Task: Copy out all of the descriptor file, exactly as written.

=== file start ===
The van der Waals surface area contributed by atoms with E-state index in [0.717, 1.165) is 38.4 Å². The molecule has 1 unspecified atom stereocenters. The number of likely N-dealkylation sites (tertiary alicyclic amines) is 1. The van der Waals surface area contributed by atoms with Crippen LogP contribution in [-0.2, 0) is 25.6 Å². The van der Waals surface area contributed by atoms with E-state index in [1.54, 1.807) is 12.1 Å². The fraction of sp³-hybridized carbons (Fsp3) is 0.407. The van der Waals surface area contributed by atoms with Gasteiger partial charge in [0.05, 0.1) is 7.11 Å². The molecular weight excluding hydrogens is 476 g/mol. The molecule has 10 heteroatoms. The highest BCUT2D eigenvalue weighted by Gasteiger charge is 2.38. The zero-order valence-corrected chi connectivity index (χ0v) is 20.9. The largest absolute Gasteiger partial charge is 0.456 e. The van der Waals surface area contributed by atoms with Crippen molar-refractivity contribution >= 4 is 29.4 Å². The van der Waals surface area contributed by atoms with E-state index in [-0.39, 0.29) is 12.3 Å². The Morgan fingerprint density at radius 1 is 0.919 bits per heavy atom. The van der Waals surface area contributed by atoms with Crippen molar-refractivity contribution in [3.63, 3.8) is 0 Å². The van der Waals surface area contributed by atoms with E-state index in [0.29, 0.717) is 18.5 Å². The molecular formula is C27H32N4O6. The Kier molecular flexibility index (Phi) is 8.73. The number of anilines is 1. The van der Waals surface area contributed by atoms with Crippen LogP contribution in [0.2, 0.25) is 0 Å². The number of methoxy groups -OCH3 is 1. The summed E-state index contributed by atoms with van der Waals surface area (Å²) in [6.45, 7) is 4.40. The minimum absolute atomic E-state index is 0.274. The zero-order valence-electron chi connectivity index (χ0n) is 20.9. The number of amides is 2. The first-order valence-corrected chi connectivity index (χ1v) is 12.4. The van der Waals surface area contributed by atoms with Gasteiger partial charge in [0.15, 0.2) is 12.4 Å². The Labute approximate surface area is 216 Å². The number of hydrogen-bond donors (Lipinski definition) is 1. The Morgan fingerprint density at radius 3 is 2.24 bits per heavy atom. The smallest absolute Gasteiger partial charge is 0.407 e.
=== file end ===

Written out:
The van der Waals surface area contributed by atoms with E-state index in [0.717, 1.165) is 38.4 Å². The molecule has 1 unspecified atom stereocenters. The number of likely N-dealkylation sites (tertiary alicyclic amines) is 1. The van der Waals surface area contributed by atoms with Crippen LogP contribution in [-0.2, 0) is 25.6 Å². The van der Waals surface area contributed by atoms with E-state index in [1.54, 1.807) is 12.1 Å². The fraction of sp³-hybridized carbons (Fsp3) is 0.407. The van der Waals surface area contributed by atoms with Gasteiger partial charge in [0.05, 0.1) is 7.11 Å². The molecular weight excluding hydrogens is 476 g/mol. The molecule has 10 heteroatoms. The highest BCUT2D eigenvalue weighted by Gasteiger charge is 2.38. The zero-order valence-corrected chi connectivity index (χ0v) is 20.9. The largest absolute Gasteiger partial charge is 0.456 e. The van der Waals surface area contributed by atoms with Crippen molar-refractivity contribution >= 4 is 29.4 Å². The van der Waals surface area contributed by atoms with E-state index in [-0.39, 0.29) is 12.3 Å². The Morgan fingerprint density at radius 1 is 0.919 bits per heavy atom. The van der Waals surface area contributed by atoms with Crippen molar-refractivity contribution in [3.63, 3.8) is 0 Å². The van der Waals surface area contributed by atoms with E-state index in [0.29, 0.717) is 18.5 Å². The molecular formula is C27H32N4O6. The Kier molecular flexibility index (Phi) is 8.73. The number of anilines is 1. The van der Waals surface area contributed by atoms with Crippen LogP contribution in [0.2, 0.25) is 0 Å². The number of methoxy groups -OCH3 is 1. The summed E-state index contributed by atoms with van der Waals surface area (Å²) in [6.45, 7) is 4.40. The minimum absolute atomic E-state index is 0.274. The zero-order valence-electron chi connectivity index (χ0n) is 20.9. The number of amides is 2. The first-order valence-corrected chi connectivity index (χ1v) is 12.4. The van der Waals surface area contributed by atoms with Gasteiger partial charge in [0.15, 0.2) is 12.4 Å². The Labute approximate surface area is 216 Å². The number of hydrogen-bond donors (Lipinski definition) is 1. The Morgan fingerprint density at radius 3 is 2.24 bits per heavy atom. The smallest absolute Gasteiger partial charge is 0.407 e.